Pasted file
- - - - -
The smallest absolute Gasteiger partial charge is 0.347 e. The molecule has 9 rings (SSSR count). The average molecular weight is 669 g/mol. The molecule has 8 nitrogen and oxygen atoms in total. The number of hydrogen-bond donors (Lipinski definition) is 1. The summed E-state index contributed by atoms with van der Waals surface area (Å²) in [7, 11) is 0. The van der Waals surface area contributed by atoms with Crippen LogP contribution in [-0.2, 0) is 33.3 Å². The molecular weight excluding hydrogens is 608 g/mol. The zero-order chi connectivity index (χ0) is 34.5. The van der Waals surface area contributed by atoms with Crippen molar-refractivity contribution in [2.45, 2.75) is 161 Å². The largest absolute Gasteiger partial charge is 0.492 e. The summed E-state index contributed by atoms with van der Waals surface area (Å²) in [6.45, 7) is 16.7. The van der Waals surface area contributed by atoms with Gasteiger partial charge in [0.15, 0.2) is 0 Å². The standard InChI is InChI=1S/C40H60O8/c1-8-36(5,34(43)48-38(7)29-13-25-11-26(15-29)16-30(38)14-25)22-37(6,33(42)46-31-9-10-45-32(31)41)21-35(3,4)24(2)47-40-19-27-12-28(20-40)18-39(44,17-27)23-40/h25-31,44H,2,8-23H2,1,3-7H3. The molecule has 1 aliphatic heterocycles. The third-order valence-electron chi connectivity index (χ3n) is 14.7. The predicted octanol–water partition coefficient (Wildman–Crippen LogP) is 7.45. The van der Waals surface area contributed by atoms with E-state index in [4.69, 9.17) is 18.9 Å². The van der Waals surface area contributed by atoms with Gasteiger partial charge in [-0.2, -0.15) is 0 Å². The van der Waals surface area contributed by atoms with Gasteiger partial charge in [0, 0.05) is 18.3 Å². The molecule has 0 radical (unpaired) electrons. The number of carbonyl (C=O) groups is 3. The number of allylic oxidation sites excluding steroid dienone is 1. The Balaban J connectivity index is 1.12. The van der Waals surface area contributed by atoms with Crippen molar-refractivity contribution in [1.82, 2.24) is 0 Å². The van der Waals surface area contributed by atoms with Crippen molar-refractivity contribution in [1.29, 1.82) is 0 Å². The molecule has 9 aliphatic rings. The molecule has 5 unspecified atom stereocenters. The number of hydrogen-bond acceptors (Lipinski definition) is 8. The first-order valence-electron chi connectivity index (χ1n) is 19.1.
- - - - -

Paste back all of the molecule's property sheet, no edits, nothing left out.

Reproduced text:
The smallest absolute Gasteiger partial charge is 0.347 e. The molecule has 9 rings (SSSR count). The average molecular weight is 669 g/mol. The molecule has 8 nitrogen and oxygen atoms in total. The number of hydrogen-bond donors (Lipinski definition) is 1. The summed E-state index contributed by atoms with van der Waals surface area (Å²) in [7, 11) is 0. The van der Waals surface area contributed by atoms with Crippen LogP contribution in [-0.2, 0) is 33.3 Å². The molecular weight excluding hydrogens is 608 g/mol. The zero-order chi connectivity index (χ0) is 34.5. The van der Waals surface area contributed by atoms with Crippen molar-refractivity contribution in [2.45, 2.75) is 161 Å². The largest absolute Gasteiger partial charge is 0.492 e. The summed E-state index contributed by atoms with van der Waals surface area (Å²) in [6.45, 7) is 16.7. The van der Waals surface area contributed by atoms with Gasteiger partial charge in [0.15, 0.2) is 0 Å². The standard InChI is InChI=1S/C40H60O8/c1-8-36(5,34(43)48-38(7)29-13-25-11-26(15-29)16-30(38)14-25)22-37(6,33(42)46-31-9-10-45-32(31)41)21-35(3,4)24(2)47-40-19-27-12-28(20-40)18-39(44,17-27)23-40/h25-31,44H,2,8-23H2,1,3-7H3. The molecule has 1 aliphatic heterocycles. The third-order valence-electron chi connectivity index (χ3n) is 14.7. The predicted octanol–water partition coefficient (Wildman–Crippen LogP) is 7.45. The van der Waals surface area contributed by atoms with E-state index in [4.69, 9.17) is 18.9 Å². The van der Waals surface area contributed by atoms with Gasteiger partial charge in [-0.2, -0.15) is 0 Å². The van der Waals surface area contributed by atoms with Gasteiger partial charge in [0, 0.05) is 18.3 Å². The molecule has 0 radical (unpaired) electrons. The number of carbonyl (C=O) groups is 3. The number of allylic oxidation sites excluding steroid dienone is 1. The Balaban J connectivity index is 1.12. The van der Waals surface area contributed by atoms with Crippen molar-refractivity contribution in [1.82, 2.24) is 0 Å². The van der Waals surface area contributed by atoms with Crippen molar-refractivity contribution in [1.29, 1.82) is 0 Å². The molecule has 9 aliphatic rings. The molecule has 5 unspecified atom stereocenters. The number of hydrogen-bond acceptors (Lipinski definition) is 8. The first-order valence-electron chi connectivity index (χ1n) is 19.1.